Pats primed to unleash new offensive weapons

Peyton Manning's ability to handle Bill Belichick's defense recently has forced a major adjustment in the Patriots' strategy.

After blowing an 18-point first-half lead in last season's AFC Championship Game against the Colts, Belichick and the Patriots figured the best way to compete against Manning is by having a powerful offense. The Patriots brought in wide receivers Randy Moss, Wes Welker and Donte' Stallworth, and now New England has the capability to average 40 points per game.

Manning is the master of the 10-possession game, a concept that is overlooked by opposing coaches until they get into the game. Normally, a team is going to get 12 to 13 offensive possessions per game. Manning has the ability to manipulate defenses by using three-receiver sets or by using tight end Dallas Clark as a slot receiver, allowing the Colts to keep moving the chains. Last year, Manning and the Colts set an NFL record by converting 56.1 percent of their third downs. This year, they lead the league with a 53.9-percent conversion rate.

The result is a 10-possession game, and Manning is a machine at operating it. In seven games, he has had 71 possessions. The result: 25 touchdown drives and 14 field goal drives, meaning he is going to get three or four offensive touchdowns and two field goals a game. He'll eat up a lot of clock doing it, and the strategy puts pressure on opponents to score touchdowns, not field goals.

And it forces coaches to take more gambles. In Week 7, Jacksonville's Jack Del Rio went for it on two fourth downs and failed as the Colts beat the Jaguars 29-7. Even Belichick has gambled on fourth downs against Indianapolis, averaging two fourth-down attempts a game against the Colts.

Thanks to last season's AFC Championship Game, Belichick knows jumping off to a good start isn't good enough against the Colts. In that game, the Patriots had a 21-3 lead but lost 38-34. So Belichick's mission is to start fast and finish faster.

Patriots quarterback Tom Brady has been almost perfect on his opening possessions this season. In eight games, he has produced five touchdowns and three field goals for 44 points. The next-closest team is the Giants with 25. (The Colts rank seventh with 20 first-possession points.)

In some ways, the Patriots used the first eight games as a tune-up for what should be a high-scoring game Sunday. In the 52-7 win over Washington in Week 8, for example, Belichick tried to get more balanced by running the ball with Laurence Maroney, and he worked in screen passes to the running backs and quick screens to Stallworth at wide receiver.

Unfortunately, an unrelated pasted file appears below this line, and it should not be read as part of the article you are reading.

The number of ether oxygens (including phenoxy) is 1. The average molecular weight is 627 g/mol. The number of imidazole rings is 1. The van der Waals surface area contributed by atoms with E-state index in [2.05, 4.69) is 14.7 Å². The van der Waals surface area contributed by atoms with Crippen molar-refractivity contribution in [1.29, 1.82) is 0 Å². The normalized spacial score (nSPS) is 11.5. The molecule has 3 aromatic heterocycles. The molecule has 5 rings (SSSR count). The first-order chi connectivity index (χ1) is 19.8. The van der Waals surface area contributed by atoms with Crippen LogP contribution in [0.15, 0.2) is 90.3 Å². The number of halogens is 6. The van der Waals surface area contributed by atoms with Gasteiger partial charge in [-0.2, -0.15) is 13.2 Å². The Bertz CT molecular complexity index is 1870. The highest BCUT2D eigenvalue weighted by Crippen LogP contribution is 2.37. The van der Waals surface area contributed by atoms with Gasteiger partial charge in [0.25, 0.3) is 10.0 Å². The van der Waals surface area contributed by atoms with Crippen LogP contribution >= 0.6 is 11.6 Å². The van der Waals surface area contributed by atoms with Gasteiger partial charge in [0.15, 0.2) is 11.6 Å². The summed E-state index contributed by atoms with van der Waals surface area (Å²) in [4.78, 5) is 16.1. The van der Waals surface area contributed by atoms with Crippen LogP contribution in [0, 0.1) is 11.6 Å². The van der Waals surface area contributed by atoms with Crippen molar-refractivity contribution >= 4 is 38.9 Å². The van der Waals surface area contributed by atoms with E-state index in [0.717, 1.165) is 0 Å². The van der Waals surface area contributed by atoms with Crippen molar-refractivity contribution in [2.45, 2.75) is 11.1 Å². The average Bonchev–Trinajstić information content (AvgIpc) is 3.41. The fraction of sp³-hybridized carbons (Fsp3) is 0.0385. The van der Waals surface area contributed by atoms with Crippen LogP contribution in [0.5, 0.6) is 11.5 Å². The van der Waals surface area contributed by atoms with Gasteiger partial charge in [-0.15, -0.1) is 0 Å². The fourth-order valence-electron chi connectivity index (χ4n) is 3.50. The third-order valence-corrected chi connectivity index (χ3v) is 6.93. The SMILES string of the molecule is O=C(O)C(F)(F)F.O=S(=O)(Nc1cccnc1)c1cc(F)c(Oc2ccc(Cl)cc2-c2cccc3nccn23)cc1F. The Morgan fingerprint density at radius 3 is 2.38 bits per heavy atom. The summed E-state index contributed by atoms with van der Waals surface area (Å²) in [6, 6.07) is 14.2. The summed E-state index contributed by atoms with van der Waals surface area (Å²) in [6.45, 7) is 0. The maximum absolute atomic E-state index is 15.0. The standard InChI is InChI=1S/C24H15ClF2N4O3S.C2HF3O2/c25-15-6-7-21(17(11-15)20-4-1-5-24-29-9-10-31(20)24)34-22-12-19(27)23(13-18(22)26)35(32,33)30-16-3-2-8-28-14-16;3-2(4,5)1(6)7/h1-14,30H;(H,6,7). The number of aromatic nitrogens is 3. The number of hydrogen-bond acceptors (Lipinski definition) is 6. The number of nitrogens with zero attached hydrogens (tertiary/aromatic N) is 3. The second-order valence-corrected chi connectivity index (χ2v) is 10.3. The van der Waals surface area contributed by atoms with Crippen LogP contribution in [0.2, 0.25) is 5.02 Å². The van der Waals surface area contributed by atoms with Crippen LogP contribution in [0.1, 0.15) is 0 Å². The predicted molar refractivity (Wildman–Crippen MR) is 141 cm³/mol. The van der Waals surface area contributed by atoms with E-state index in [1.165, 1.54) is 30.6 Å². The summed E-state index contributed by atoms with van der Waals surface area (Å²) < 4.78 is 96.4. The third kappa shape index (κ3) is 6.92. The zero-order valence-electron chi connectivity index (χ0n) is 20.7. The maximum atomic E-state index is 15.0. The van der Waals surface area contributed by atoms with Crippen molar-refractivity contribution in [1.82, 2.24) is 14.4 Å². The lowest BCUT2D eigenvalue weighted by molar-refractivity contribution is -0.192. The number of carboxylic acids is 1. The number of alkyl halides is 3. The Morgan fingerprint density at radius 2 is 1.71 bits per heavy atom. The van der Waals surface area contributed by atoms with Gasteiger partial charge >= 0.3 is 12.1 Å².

"It's just a number of different things that we can do, and I think that with all of the calls we're making, we're trying to keep defenses off their toes," Stallworth said. "There's a lot of different options we can go to.''

The Redskins were a good team to prepare the Patriots for the Colts. Like Indianapolis, Washington has speed on defense, particularly at linebacker and safety. Brady worked the running game and screen passes to counter the Redskins if they overpursued.

The Colts' defense is even faster than the Redskins', so expect the Patriots to use a lot of screens and counter runs Sunday. Even though the Patriots will spread the field with three and four receivers, they shouldn't be confused with a run-and-shoot team that is totally finesse.

"We like to be a more balanced team than a run-and-shoot [team],'' Stallworth said. "We really take pride with having the big guys on the line running the ball a lot. If you can do that, it definitely opens up the passing game for you. That's what our goal is, to run the ball and set up the ability to go either way."

Both teams run the ball 49 percent of the time. But Belichick's aggressive pursuit of a superstar receiving corps gives the Patriots the ability to match the Colts possession for possession, score for score. The defending champs must defend if they want to stay ahead of the Patriots.

John Clayton, a member of the Pro Football Hall of Fame writers' wing, is a senior writer for ESPN.com.